This Article will review the financial provisions of the new Georgia Business Corporation Code (B.C.C.), which will become effective April 1, 1969. On that date, the Code will automatically apply to virtually all existing domestic business corporations, other than banks, trust companies, railroads, and the several other types of corporations which obtain their charters from the Secretary of State. Existing domestic insurance companies will be subject to the B.C.C. to the same extent as they are now subject to the present general corporation law. The financial provisions of the B.C.C. are found primarily in Chapter 22.5, entitled "Corporate Finance." Key financial and accounting terms are defined in section 22-102. Shareholders preemptive rights and the liability of subscribers and shareholders to pay full consideration for shares are covered in Chapter 22-6. Liabilities of directors and officers are set forth in Chapter 22-7, along with provisions relating to contracts of interested directors and officers and to the indemnification of corporate personnel. Amendments, mergers, and transfers of assets(including the creation of liens and security interests) are covered in Chapters 22-9, 22-10, and 22-11, respectively. The appraisal remedy of dissenting shareholders is set forth in Chapter 22-12. Dissolution, both voluntary and involuntary, is treated in Chapter 22-13. This article will focus mainly on Chapter 22-5.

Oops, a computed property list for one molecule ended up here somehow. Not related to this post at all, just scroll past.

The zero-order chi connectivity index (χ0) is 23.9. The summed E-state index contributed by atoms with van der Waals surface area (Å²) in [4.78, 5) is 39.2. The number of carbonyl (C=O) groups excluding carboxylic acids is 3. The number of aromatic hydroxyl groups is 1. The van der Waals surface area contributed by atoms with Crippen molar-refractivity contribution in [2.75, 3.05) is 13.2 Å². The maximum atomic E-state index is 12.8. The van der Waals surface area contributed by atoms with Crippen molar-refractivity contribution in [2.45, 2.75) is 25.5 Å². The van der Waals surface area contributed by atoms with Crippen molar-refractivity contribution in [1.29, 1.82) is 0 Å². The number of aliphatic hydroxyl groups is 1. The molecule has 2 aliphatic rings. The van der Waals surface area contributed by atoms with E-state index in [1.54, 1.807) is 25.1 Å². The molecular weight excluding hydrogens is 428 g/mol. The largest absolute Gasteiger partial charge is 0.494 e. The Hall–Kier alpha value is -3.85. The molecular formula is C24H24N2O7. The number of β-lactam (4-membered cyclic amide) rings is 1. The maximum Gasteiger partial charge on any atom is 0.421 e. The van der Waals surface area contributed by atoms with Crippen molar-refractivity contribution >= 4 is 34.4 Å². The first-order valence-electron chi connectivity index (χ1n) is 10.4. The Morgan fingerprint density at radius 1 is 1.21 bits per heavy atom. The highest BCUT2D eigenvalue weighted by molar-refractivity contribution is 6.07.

Pasco M. Bowman II,
Corporate Finance under the Georgia Business Corporation Code of 1968
Available at: https://digitalcommons.law.uga.edu/fac_artchop/168